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Enhancing Rescue in Chapter 11: Lessons from Reform Efforts in the United Kingdom
American Business Law Journal  (IF1.533),  Pub Date : 2020-07-20, DOI: 10.1111/ablj.12158
Robert J. Landry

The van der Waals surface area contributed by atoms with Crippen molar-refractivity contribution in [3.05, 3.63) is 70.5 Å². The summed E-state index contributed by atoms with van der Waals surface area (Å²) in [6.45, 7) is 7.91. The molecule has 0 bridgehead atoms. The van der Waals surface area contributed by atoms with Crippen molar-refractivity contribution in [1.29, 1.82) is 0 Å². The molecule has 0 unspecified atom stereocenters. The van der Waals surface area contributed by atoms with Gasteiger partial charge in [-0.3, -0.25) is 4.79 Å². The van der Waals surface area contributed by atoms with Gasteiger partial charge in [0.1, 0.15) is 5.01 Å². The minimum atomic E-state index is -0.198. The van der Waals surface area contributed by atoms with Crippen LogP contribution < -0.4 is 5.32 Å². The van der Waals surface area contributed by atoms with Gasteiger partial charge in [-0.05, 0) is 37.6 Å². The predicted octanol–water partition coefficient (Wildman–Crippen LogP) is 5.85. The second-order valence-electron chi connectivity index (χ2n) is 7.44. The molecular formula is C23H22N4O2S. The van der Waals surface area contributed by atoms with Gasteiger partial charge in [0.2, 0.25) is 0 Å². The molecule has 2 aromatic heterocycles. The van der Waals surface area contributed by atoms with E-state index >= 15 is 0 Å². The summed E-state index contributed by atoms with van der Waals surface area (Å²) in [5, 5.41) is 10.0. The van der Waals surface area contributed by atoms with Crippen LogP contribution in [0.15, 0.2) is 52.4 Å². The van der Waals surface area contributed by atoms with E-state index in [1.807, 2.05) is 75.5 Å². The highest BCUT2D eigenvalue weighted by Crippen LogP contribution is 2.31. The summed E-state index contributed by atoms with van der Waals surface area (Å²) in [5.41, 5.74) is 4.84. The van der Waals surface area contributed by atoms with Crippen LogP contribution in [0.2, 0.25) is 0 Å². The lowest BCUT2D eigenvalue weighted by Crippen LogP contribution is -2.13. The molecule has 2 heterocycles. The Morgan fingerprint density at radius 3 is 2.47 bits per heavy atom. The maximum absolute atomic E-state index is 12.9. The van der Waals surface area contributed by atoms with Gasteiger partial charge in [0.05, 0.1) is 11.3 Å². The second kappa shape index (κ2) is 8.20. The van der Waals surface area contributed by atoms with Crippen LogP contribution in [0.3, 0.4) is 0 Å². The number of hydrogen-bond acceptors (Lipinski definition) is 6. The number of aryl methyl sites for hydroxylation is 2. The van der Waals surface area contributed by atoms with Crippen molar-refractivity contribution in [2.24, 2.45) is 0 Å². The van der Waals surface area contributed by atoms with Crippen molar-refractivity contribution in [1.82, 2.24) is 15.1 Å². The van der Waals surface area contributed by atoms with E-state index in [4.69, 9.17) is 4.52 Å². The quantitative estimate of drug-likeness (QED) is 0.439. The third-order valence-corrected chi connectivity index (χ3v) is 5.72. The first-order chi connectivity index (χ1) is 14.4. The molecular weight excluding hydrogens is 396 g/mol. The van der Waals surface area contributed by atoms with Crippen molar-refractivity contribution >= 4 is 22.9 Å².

This is a dynamic time for insolvency law. Many jurisdictions have made or are considering reforms to their insolvency regimes. The United Kingdom has proposed a new standalone restructuring mechanism that incorporates many attributes of Chapter 11, including a cross‐class cram down and the absolute priority rule. A distinctive feature of the UK proposal is the infusion of judicial discretion permitting courts to deviate from the absolute priority rule. This discretion is not permitted in the United States. This judicial discretion addresses a key problem with the application of the absolute priority rule in the United Statesit may serve as an impediment to reorganization. This impediment is exacerbated by the recent U.S. Supreme Court decision, Czyzewski v. Jevic Holding Corp., which impacts the effective use of Chapter 11 rescue tools. This article explores the absolute priority rule, the problems associated with it, and the effect of Jevic in the United States. Drawing on the UK reform proposal, I argue that the United States should implement reforms that infuse judicial discretion into the application of the absolute priority rule. Doing so will facilitate the underlying policy goal of rescuing the company in Chapter 11 and also promote a broader policy goal of rescuing the business.